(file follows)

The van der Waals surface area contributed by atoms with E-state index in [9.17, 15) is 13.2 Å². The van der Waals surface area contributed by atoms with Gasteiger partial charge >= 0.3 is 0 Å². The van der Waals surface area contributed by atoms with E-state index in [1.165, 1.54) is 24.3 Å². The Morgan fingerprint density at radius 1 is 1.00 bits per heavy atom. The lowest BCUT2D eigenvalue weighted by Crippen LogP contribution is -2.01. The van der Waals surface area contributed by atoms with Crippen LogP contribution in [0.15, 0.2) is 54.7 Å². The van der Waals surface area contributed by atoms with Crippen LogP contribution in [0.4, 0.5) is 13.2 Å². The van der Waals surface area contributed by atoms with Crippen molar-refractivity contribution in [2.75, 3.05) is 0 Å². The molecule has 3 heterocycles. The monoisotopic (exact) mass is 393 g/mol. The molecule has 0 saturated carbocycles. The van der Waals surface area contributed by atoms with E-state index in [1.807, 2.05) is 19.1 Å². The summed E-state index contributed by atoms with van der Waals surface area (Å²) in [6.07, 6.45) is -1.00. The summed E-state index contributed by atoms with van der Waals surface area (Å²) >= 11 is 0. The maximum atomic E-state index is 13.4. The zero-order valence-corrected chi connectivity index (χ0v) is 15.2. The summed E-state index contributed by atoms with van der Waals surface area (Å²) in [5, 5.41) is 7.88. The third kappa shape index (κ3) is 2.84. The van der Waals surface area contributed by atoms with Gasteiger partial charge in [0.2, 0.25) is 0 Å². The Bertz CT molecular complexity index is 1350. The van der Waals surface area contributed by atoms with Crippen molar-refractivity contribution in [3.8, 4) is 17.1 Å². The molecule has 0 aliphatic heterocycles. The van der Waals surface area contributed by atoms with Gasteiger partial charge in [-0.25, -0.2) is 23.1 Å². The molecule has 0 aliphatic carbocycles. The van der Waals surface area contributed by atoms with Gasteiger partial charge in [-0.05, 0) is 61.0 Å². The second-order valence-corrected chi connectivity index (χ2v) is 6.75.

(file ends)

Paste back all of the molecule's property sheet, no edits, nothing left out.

The van der Waals surface area contributed by atoms with E-state index in [9.17, 15) is 13.2 Å². The van der Waals surface area contributed by atoms with Gasteiger partial charge >= 0.3 is 0 Å². The van der Waals surface area contributed by atoms with E-state index in [1.165, 1.54) is 24.3 Å². The Morgan fingerprint density at radius 1 is 1.00 bits per heavy atom. The lowest BCUT2D eigenvalue weighted by Crippen LogP contribution is -2.01. The van der Waals surface area contributed by atoms with Crippen LogP contribution in [0.15, 0.2) is 54.7 Å². The van der Waals surface area contributed by atoms with Crippen LogP contribution in [0.4, 0.5) is 13.2 Å². The van der Waals surface area contributed by atoms with Crippen molar-refractivity contribution in [2.75, 3.05) is 0 Å². The molecule has 3 heterocycles. The monoisotopic (exact) mass is 393 g/mol. The molecule has 0 saturated carbocycles. The van der Waals surface area contributed by atoms with E-state index in [1.807, 2.05) is 19.1 Å². The summed E-state index contributed by atoms with van der Waals surface area (Å²) in [6.07, 6.45) is -1.00. The summed E-state index contributed by atoms with van der Waals surface area (Å²) >= 11 is 0. The maximum atomic E-state index is 13.4. The zero-order valence-corrected chi connectivity index (χ0v) is 15.2. The summed E-state index contributed by atoms with van der Waals surface area (Å²) in [5, 5.41) is 7.88. The third kappa shape index (κ3) is 2.84. The van der Waals surface area contributed by atoms with Gasteiger partial charge in [0.2, 0.25) is 0 Å². The Bertz CT molecular complexity index is 1350. The van der Waals surface area contributed by atoms with Crippen molar-refractivity contribution in [3.8, 4) is 17.1 Å². The molecule has 0 aliphatic heterocycles. The van der Waals surface area contributed by atoms with Gasteiger partial charge in [-0.25, -0.2) is 23.1 Å². The molecule has 0 aliphatic carbocycles. The van der Waals surface area contributed by atoms with Gasteiger partial charge in [-0.05, 0) is 61.0 Å². The second-order valence-corrected chi connectivity index (χ2v) is 6.75.